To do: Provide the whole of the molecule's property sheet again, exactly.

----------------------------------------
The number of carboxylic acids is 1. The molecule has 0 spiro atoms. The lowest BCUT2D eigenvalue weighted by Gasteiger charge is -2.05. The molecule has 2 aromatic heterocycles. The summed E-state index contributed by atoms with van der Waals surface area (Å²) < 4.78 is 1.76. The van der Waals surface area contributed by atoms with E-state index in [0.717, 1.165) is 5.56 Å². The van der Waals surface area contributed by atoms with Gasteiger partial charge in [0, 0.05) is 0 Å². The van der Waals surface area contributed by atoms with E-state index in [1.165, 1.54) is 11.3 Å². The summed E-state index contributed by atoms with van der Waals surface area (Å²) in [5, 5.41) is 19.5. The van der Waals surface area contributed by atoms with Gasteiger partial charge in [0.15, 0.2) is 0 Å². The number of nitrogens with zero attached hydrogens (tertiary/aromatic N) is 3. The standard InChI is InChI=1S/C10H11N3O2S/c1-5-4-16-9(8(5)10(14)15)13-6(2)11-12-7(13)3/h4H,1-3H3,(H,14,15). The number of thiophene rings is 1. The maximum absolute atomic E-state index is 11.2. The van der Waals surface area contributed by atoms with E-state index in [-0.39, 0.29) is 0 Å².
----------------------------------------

The number of carboxylic acids is 1. The molecule has 0 spiro atoms. The lowest BCUT2D eigenvalue weighted by Gasteiger charge is -2.05. The molecule has 2 aromatic heterocycles. The summed E-state index contributed by atoms with van der Waals surface area (Å²) < 4.78 is 1.76. The van der Waals surface area contributed by atoms with E-state index in [0.717, 1.165) is 5.56 Å². The van der Waals surface area contributed by atoms with Gasteiger partial charge in [0, 0.05) is 0 Å². The van der Waals surface area contributed by atoms with E-state index in [1.165, 1.54) is 11.3 Å². The summed E-state index contributed by atoms with van der Waals surface area (Å²) in [5, 5.41) is 19.5. The van der Waals surface area contributed by atoms with Gasteiger partial charge in [0.15, 0.2) is 0 Å². The number of nitrogens with zero attached hydrogens (tertiary/aromatic N) is 3. The standard InChI is InChI=1S/C10H11N3O2S/c1-5-4-16-9(8(5)10(14)15)13-6(2)11-12-7(13)3/h4H,1-3H3,(H,14,15). The number of thiophene rings is 1. The maximum absolute atomic E-state index is 11.2. The van der Waals surface area contributed by atoms with E-state index in [-0.39, 0.29) is 0 Å².